In early 2018, President Trump imposed duties on steel and aluminum imports under patently false pretenses. Despite overwhelming evidence to the contrary, Trump declared that the tariffs were required to ensure commodity supplies “necessary for critical industries and national defense.” In fact, military demand for steel and aluminum represents only a small fraction of U.S. production. Furthermore, our top source for these imports—by a significant margin—is Canada, a country whose industrial base is legally incorporated into U.S. defense planning.
Predictably, our trade partners retaliated with tariffs on almost 800 agricultural goods exported by the U.S., worth roughly $26 billion. To assist agricultural producers harmed by the president’s trade war, the Trump administration last week announced that it would distribute up to $14.5 billion in direct payments to “great patriot” farmers. Last week’s announcement occasioned the second round of so‐called “Market Facilitation Program” payments—in 2018, the administration made available $10 billion for the same purpose.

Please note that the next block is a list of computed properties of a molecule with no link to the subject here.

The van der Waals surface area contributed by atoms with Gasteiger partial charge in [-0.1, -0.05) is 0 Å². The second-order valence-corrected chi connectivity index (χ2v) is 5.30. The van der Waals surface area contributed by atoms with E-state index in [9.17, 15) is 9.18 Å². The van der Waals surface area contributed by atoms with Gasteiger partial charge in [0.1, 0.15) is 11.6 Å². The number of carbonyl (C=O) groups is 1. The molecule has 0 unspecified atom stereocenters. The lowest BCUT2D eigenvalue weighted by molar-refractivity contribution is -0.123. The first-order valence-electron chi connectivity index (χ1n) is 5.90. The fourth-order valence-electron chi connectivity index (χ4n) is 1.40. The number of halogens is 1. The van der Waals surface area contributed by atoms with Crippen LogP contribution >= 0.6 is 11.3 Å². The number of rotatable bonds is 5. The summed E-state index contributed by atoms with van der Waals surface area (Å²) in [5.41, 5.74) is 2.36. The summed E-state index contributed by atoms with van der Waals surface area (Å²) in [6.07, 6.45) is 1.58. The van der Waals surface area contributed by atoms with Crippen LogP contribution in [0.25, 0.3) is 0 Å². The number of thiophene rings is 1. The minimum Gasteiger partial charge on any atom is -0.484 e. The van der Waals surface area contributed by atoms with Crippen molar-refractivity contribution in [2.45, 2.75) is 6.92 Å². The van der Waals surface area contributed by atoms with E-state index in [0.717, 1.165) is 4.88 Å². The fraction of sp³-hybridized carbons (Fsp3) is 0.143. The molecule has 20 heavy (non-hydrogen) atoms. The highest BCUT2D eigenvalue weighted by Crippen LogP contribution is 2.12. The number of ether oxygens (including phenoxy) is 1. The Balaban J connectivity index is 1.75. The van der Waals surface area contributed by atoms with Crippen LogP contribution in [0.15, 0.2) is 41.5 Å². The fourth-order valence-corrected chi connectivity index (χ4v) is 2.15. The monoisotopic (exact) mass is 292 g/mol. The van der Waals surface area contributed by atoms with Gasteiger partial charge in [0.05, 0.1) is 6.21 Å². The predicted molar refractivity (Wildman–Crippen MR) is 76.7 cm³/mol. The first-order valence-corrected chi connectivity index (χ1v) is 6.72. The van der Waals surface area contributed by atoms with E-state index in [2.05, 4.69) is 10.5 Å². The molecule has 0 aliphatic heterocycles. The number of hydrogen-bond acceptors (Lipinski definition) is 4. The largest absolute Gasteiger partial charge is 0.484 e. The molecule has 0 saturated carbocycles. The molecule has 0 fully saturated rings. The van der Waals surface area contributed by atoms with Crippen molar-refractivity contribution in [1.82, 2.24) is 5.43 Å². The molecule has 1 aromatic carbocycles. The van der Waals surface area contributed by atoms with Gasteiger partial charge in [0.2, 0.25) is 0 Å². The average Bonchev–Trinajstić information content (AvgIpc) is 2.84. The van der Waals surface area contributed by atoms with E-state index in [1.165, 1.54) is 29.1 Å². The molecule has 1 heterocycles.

Trump, therefore, regulated domestic agricultural producers out of $26 billion, and then he gave them $24.5 billion in direct payments as compensation (among other announced measures). Big Brother’s right hand gives what his left hand takes.
In achieving this gross inefficiency, Trump’s policymaking tools were the phone and pen, which he wielded with obvious insincerity. Indeed, this is the sort of untruthful central planning typically associated with authoritarian leaders in banana republics, albeit on a far lesser scale. Yet it is occurring here in America, renowned the world over as a beacon of freedom and economic liberty.
How did this happen?
Though the Constitution accords the legislative branch plenary power to impose tariffs and spend public money, Congress possesses wide latititude to delegate these functions to the president and his subordinates. Regarding President Trump’s “national security” tariffs, I previously observed in The Hill: